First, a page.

The claim made in Roy Clouser's book, The Myth of Religious Neutrality, is that all of life is religious, that is, that for every person, every part of their lives is affected by their own religious beliefs. In other words, there is no such thing as religious neutrality, as everyone has religious beliefs (whether they realise it or not), and those beliefs touch every area of life.
Now, such a claim, in addition to being somewhat ambitious, would also be vacuous and meaningless if – as many have argued – no clear definition can be formulated as to what constitutes a "religious belief".
Finding such a definition is the goal of Chapter 2 of the book, What is Religion?
In essence the definition is as follows: a religious belief is a belief about what is unconditionally and non-dependently real. This may be a "primary religious belief", about the unconditional and non-dependent reality itself, or a "secondary religious belief", about how other realities (including ourselves) relate to this unconditional and non-dependent reality.
This idea of something being "unconditionally and non-dependently real" (what Clouser also calls "divinity per se") seems to be present in all religious belief systems, covering
God, Brahman-Atman, the Dharmakaya, and the Tao ... the Nam in Sikhism, Ahura Mazda (Ohrmazd) in early Zoroastrianism or Zurvan in its laver development, the soul/matter dualism of the Jains, the high god of the Dieri Aborigines, the belief in Mana among Trobriand Islanders, Kami in the Shinto tradition, the Raluvhimba of the Bantu religion, the Void, Suchness, or Nothingness found in various forms of Buddhism, and the idea of Wakan or Orenda found among various tribes of North and South America. It also holds for the ancient Roman idea of Numen, for Okeanos in the myths of Homer, and for a host of other ideas (p.20).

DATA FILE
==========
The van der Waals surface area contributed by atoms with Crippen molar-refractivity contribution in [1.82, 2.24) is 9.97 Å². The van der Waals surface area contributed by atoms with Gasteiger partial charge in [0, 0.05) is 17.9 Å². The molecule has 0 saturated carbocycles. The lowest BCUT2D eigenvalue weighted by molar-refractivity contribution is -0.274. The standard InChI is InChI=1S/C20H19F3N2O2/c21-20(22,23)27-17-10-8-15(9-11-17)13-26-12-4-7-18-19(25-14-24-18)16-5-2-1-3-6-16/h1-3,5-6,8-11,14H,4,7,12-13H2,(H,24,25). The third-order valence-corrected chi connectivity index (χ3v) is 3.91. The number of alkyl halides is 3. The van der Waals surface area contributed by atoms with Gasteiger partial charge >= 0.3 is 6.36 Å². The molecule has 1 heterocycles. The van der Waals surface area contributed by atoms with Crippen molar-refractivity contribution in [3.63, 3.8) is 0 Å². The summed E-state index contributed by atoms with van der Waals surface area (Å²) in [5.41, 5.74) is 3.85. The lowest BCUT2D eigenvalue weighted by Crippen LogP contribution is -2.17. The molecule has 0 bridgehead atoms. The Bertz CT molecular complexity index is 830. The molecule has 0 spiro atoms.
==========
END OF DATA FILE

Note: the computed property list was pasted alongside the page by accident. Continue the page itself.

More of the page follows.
Clouser's definition of a religious belief seems coherent to me (and he defends it at great length): it is simple, precise and seems to trace out a fairly tight circle around everything we would intuitively term a "religious belief". It does, however, include some beliefs we would not usually think of as "religious" (such as philosophical materialism). But as long as we are clear what is meant by the term, I don't think that should be too much of an issue (and if philosophical materialism possesses the core characteristic of all religious beliefs, then calling it a "religious belief" itself doesn't seem too outrageous).
Chapter 3 will look more closely at types of religious belief, before the substantial part of the book, attempting to demonstrate that all people have religious beliefs (that is, that all people hold to a belief in something that is unconditionally and non-dependently real) and that these religious beliefs have "the single most decisive influence on everyone's understanding of the major issues of life ranging across the entire spectrum of human experience" (p.4).